How does the U.S. finance psychological actions against Cuba?
El Estornudo, Periodismo de Barrio and Cuba Posible are some of the sites of “independent journalists” that appeared to be promoting the actions of July 11 and 12 in Cuba, as recently denounced in a report by the Argentine Club of Journalist Friends of Cuba.
Translated and edited by Walter Lippmann for CubaNews.
El Estornudo, Periodismo de Barrio and Cuba Posible are some of the sites of “independent journalists” that appeared to promote the July 11 and 12 actions in Cuba, as recently denounced in a report by the Club Argentino de Periodistas Amigos de Cuba (Argentine Club of Journalists Friends of Cuba).
These journalists, confirms the source, “are trained and awarded” by NGOs that operate with common sources of financing: the National Endowment for Democracy (NED), a front for the Central Intelligence Agency (CIA) and the Open Society Foundations founded by tycoon George Soros.
The note warns that the Cronos Civil Association based in Buenos Aires, Argentina, received “$80,000 dollars from the NED in 2020, to train journalists from the Island linked to the dependent media. This organization has, according to the Argentine club, two main media outlets, Revista Anfibia and Cosecha Roja. In relation to the Caribbean nation, they point out, “these sites carry out training projects and scholarships for journalists”.
On the other hand, the Instituto Prensa y Sociedad (IPYS) based in Lima, Peru, received in 2020 a total of $70 523 dollars to develop programs aimed at training “Cuban independent journalists” and promoting their links with journalists in the region. “In turn, Cronos and IPYS receive funds from the Open Society Foundations,” the publication explains.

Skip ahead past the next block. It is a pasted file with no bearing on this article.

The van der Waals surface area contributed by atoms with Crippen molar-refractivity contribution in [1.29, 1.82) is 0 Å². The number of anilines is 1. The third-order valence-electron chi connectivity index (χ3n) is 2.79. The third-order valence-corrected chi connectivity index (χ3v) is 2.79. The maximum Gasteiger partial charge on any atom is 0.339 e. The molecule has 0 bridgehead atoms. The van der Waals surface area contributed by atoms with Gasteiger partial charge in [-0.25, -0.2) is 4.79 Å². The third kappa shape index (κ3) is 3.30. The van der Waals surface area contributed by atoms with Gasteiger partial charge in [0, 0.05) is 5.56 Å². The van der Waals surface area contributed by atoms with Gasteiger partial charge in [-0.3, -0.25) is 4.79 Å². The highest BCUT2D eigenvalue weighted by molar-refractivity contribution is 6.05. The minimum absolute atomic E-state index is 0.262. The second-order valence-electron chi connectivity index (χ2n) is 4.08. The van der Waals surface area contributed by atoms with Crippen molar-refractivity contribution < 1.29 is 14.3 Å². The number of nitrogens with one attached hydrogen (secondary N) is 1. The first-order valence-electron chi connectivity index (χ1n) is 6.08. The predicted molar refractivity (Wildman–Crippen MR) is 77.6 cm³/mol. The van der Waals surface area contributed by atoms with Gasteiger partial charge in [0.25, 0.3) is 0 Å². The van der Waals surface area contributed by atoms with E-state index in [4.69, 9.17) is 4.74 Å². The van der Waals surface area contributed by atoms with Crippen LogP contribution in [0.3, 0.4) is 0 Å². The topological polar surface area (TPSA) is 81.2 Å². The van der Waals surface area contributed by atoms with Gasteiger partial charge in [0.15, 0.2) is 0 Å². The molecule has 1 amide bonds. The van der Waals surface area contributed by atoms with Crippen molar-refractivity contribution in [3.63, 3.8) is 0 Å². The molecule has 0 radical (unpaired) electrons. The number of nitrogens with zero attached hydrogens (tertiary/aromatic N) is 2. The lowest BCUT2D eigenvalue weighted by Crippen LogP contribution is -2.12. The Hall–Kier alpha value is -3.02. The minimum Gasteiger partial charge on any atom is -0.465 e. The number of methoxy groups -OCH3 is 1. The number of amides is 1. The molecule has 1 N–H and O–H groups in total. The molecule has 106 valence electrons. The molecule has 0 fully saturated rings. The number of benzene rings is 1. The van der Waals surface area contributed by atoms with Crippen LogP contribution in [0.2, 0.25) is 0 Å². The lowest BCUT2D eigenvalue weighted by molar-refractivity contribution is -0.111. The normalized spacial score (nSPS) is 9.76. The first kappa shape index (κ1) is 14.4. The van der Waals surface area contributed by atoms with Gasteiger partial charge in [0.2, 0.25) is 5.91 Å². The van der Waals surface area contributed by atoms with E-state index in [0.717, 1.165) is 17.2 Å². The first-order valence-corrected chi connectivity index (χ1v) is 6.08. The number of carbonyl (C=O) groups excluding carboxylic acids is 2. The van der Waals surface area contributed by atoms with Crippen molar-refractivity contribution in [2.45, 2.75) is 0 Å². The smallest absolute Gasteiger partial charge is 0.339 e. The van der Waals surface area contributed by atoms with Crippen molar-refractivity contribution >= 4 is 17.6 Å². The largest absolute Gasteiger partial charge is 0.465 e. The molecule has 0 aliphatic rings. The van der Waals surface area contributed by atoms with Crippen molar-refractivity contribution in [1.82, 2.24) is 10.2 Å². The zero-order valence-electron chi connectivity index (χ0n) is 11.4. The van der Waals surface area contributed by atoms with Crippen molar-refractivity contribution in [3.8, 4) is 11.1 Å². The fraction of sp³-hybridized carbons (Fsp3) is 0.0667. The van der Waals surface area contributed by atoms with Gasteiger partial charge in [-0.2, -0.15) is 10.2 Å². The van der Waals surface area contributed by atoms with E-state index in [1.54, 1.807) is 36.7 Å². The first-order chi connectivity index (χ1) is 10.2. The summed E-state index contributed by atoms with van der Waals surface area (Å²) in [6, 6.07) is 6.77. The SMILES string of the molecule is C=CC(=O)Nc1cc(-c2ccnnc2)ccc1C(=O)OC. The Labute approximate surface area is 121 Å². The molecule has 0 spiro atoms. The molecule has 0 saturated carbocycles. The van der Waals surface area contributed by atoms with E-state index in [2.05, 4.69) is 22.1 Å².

Likewise, the Investigative Journalism in Cuba project of the Espacio Público Foundation, based in Chile and developed between 2019 and 2020, the text indicates, also works with funding from the NED.
“The agenda of these media and journalists is that of political correctness, an aesthetic and a profile friendly to progressivism that appears to have a low political profile, questionable in light of their sources of funding, NGOs linked to the worst crimes against the peoples,” comments the club of journalists in solidarity with the largest of the Antilles.
This is only one part of a huge continental project to train its journalistic cadres in Latin America, which includes other organizations (such as the Gabo Center, in Colombia, and Article 19, in Mexico).
Cuban dependent journalists are trained, awarded scholarships and prizes by this network of organizations throughout Latin America.
“Analyzing the message of these media allows us to understand the depth and complexity of the psychological action promoted by imperialism against our peoples”, they state.